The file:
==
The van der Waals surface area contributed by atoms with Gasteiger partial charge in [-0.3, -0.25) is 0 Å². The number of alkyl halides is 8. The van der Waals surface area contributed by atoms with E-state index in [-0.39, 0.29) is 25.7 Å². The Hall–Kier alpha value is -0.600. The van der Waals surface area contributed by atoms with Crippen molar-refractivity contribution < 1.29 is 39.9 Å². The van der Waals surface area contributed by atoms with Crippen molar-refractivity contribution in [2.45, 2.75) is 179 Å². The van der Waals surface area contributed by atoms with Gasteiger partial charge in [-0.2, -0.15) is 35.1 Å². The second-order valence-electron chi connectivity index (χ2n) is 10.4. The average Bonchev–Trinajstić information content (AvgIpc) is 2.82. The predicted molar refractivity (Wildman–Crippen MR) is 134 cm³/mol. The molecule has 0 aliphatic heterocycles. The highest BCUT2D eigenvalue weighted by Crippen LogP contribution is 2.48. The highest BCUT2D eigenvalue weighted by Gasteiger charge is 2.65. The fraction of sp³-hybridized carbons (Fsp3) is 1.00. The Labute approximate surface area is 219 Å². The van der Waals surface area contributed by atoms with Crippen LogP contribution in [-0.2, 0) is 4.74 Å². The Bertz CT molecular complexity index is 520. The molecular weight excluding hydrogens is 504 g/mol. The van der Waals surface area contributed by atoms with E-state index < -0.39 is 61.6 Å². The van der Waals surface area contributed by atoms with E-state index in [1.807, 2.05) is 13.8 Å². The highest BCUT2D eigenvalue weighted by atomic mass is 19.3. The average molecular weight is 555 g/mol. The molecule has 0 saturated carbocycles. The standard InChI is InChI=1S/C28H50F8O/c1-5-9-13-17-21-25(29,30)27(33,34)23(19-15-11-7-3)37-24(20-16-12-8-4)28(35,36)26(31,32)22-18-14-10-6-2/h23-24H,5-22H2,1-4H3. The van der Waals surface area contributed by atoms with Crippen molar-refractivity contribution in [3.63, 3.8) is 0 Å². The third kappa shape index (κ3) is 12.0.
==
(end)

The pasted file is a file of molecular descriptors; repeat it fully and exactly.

The van der Waals surface area contributed by atoms with Gasteiger partial charge in [-0.3, -0.25) is 0 Å². The number of alkyl halides is 8. The van der Waals surface area contributed by atoms with E-state index in [-0.39, 0.29) is 25.7 Å². The Hall–Kier alpha value is -0.600. The van der Waals surface area contributed by atoms with Crippen molar-refractivity contribution < 1.29 is 39.9 Å². The van der Waals surface area contributed by atoms with Crippen molar-refractivity contribution in [2.45, 2.75) is 179 Å². The van der Waals surface area contributed by atoms with Gasteiger partial charge in [-0.2, -0.15) is 35.1 Å². The second-order valence-electron chi connectivity index (χ2n) is 10.4. The average Bonchev–Trinajstić information content (AvgIpc) is 2.82. The predicted molar refractivity (Wildman–Crippen MR) is 134 cm³/mol. The molecule has 0 aliphatic heterocycles. The highest BCUT2D eigenvalue weighted by Crippen LogP contribution is 2.48. The highest BCUT2D eigenvalue weighted by Gasteiger charge is 2.65. The fraction of sp³-hybridized carbons (Fsp3) is 1.00. The Labute approximate surface area is 219 Å². The van der Waals surface area contributed by atoms with Crippen LogP contribution in [-0.2, 0) is 4.74 Å². The Bertz CT molecular complexity index is 520. The molecular weight excluding hydrogens is 504 g/mol. The van der Waals surface area contributed by atoms with E-state index < -0.39 is 61.6 Å². The van der Waals surface area contributed by atoms with E-state index in [1.807, 2.05) is 13.8 Å². The highest BCUT2D eigenvalue weighted by atomic mass is 19.3. The average molecular weight is 555 g/mol. The molecule has 0 saturated carbocycles. The standard InChI is InChI=1S/C28H50F8O/c1-5-9-13-17-21-25(29,30)27(33,34)23(19-15-11-7-3)37-24(20-16-12-8-4)28(35,36)26(31,32)22-18-14-10-6-2/h23-24H,5-22H2,1-4H3. The van der Waals surface area contributed by atoms with Crippen molar-refractivity contribution in [3.63, 3.8) is 0 Å². The third kappa shape index (κ3) is 12.0.